The emergence of the severe acute respiratory syndrome coronavirus-2 (SARS-CoV-2) virus, also known as COVID-19 has prompted the World Health Organization (WHO) to declare this disease as a public health emergency in late January 2020  and characterized the novel virus as a pandemic in March 2020 . As of September 11, 2021 over 224 million confirmed cases have been diagnosed globally with more than 6.63 million deaths . Patients can experience a range of clinical manifestations, from no symptoms to critical illness . The prognosis of the elderly and those with chronic underlying systemic diseases is poor . Based on recent reports, around 597,000 new cases are being reported daily, and the total active hospitalized cases worldwide reported as serious and critical accounts for around 103,000 . The symptoms of infected children are relatively mild .
In Lebanon, a total of 610,197 COVID-19 infections have been reported as of September 2021, with 8144 deaths . Yet it is essential to highlight that at the time of the study, the country was facing wave 3 of the pandemic with around 4000 new cases daily that are draining the healthcare professionals and oversaturating the hospitals’ capacity . The consequences of the COVID-19 pandemic have been amplified in Lebanon due to the Beirut Blast on August 4, 2020  and the economic crisis that the country is still facing due to Lebanese Pound devaluation, which further amplified the scarcity of medications , the medical devices, and supplies .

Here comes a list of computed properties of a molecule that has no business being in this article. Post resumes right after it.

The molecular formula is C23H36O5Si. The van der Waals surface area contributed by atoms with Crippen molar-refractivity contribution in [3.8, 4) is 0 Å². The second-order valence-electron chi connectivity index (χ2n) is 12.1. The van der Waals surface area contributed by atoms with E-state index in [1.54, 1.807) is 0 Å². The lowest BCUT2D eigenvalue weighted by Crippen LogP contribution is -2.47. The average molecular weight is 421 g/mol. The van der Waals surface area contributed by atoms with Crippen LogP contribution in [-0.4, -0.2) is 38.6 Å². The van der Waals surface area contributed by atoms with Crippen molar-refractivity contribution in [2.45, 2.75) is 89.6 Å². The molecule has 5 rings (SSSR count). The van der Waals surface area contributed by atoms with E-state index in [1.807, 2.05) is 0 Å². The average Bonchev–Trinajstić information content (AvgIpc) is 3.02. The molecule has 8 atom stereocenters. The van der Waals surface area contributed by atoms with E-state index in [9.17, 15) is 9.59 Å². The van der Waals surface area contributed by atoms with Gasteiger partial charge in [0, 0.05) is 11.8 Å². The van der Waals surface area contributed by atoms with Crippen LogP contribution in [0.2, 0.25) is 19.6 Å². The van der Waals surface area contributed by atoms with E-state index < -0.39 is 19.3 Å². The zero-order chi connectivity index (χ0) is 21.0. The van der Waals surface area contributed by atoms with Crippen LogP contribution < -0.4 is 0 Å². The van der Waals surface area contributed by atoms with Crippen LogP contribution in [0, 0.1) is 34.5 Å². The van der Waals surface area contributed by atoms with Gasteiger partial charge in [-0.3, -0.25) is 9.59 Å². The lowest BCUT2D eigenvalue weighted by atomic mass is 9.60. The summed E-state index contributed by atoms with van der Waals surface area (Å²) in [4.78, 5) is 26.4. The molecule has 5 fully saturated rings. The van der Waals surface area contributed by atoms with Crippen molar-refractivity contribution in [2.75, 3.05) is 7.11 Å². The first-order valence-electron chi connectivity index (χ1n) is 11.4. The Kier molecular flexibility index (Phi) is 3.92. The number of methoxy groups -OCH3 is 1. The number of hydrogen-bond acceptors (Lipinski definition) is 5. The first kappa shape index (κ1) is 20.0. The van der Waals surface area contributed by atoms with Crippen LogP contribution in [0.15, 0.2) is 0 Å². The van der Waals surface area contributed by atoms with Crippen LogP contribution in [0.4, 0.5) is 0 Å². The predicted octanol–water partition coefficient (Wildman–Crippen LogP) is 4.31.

As of June 2021, there are no approved medications for the treatment of COVID-19 . Management of the disease is based on supportive care and emerging medications with potential protective effects. Current options include the antiviral remdesivir and the anti-inflammatory steroid dexamethasone in adult patients with severe disease . Yet, there is no consensus for standard management guidelines for the pandemic . Several measures have been sequentially implemented to minimize the infection rate, including enforcement of quarantine and lockdowns, social distancing, community use of face masks at all times, and travel restrictions [6, 8]. Therefore, vaccines have become the best weapon for epidemic prevention and control .